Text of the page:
June 20, 2017

Why CEQA? Public Engagement, Better Decisions, Healthier Communities

CEQA, Environmental Planning, Environmental Protection

The California Environmental Quality Act, or CEQA, along with its federal predecessor, the National Environmental Policy Act, or NEPA, is often blamed for impeding progress, holding up housing and infrastructure projects, and halting commercial development. Used as a “check” for development, some see the statute as a champion for environmental protection and yet others see it as a burden. So, which is it?


In addition to reducing impacts on the environment, a key purpose of CEQA is to engage the public, and to allow decision-makers (whether its city or town council members, county supervisors, or state agencies) to make informed decisions about whether the impacts of a project are too costly to the environment that it overrides the benefits to a community, said Melissa Logue, senior associate environmental planner in GPA Consulting’s Sacramento office. “The purpose of CEQA is not only environmental protection, but also public disclosure—so people have a say and that they are informed; so they understand all the costs and benefits of community development,” she added.


CEQA, which requires state and local agencies to identify significant environmental impacts and either avoid them or mitigate them, was passed by the state’s Legislature in 1970. It was to be complementary to NEPA, signed into law a year earlier. Since CEQA was enacted it has become more comprehensive, and although much of this has been driven by case law, a big part of the reason why is because our understanding and awareness of the environment and our impacts on it have increased. “In the early days, [a CEQA document] may have addressed a much more limited range or detail of environmental topics, when viewed by today’s standards,” Logue said. “Today, it takes a more comprehensive view and includes topic areas, such as greenhouse gas emissions, that were not previously considered at all in the context of CEQA. These evolutions speak to our growing body of knowledge and understanding of environmental science that has only been accelerating in recent decades.”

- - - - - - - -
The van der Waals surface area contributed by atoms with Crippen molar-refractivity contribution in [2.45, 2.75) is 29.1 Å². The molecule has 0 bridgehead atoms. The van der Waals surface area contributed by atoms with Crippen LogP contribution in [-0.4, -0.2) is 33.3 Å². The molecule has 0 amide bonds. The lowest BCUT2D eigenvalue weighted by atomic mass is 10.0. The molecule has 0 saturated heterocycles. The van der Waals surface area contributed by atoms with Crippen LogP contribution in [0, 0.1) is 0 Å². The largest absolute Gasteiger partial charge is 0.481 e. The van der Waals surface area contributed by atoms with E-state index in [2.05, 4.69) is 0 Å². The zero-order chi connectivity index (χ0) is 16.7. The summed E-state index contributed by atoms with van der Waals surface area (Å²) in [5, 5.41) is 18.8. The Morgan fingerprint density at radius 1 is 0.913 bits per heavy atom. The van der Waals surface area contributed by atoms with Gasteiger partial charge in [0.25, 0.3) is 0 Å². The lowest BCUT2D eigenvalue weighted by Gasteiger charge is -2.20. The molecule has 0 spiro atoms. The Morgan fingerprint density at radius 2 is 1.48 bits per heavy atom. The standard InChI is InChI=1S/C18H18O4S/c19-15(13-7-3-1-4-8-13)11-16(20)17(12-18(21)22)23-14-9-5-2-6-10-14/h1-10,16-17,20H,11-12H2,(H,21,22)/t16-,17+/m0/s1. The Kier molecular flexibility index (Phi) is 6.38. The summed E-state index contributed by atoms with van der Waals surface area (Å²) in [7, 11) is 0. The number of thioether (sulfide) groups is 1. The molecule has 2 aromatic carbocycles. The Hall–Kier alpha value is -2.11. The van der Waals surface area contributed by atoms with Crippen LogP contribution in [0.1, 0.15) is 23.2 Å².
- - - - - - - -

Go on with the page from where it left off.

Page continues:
CEQA is only one law in a comprehensive set of laws and policies that govern environmental protection. “There is a litany of other laws, policies, and ordinances on the local, state, and federal levels, like the federal and state Endangered Species Acts, the federal and state Clean Water Acts, and federal and state Clean Air acts, just to name a handful, as well as and local planning policies that influence constrains and opportunities surrounding project development,” Logue said. “It’s very complex.”


These laws are not part of the CEQA statute, but, Logue added, a CEQA review will take these pieces of legislation into consideration. For example, if a project involves property with wetlands, an environmental planner reviewing it under the scrutiny of CEQA would have to identify if the wetlands fell under federal protection before determining if there would be a significant impact on federally protected wetlands. The planner would look to the federal Clean Water Act to help make that identification.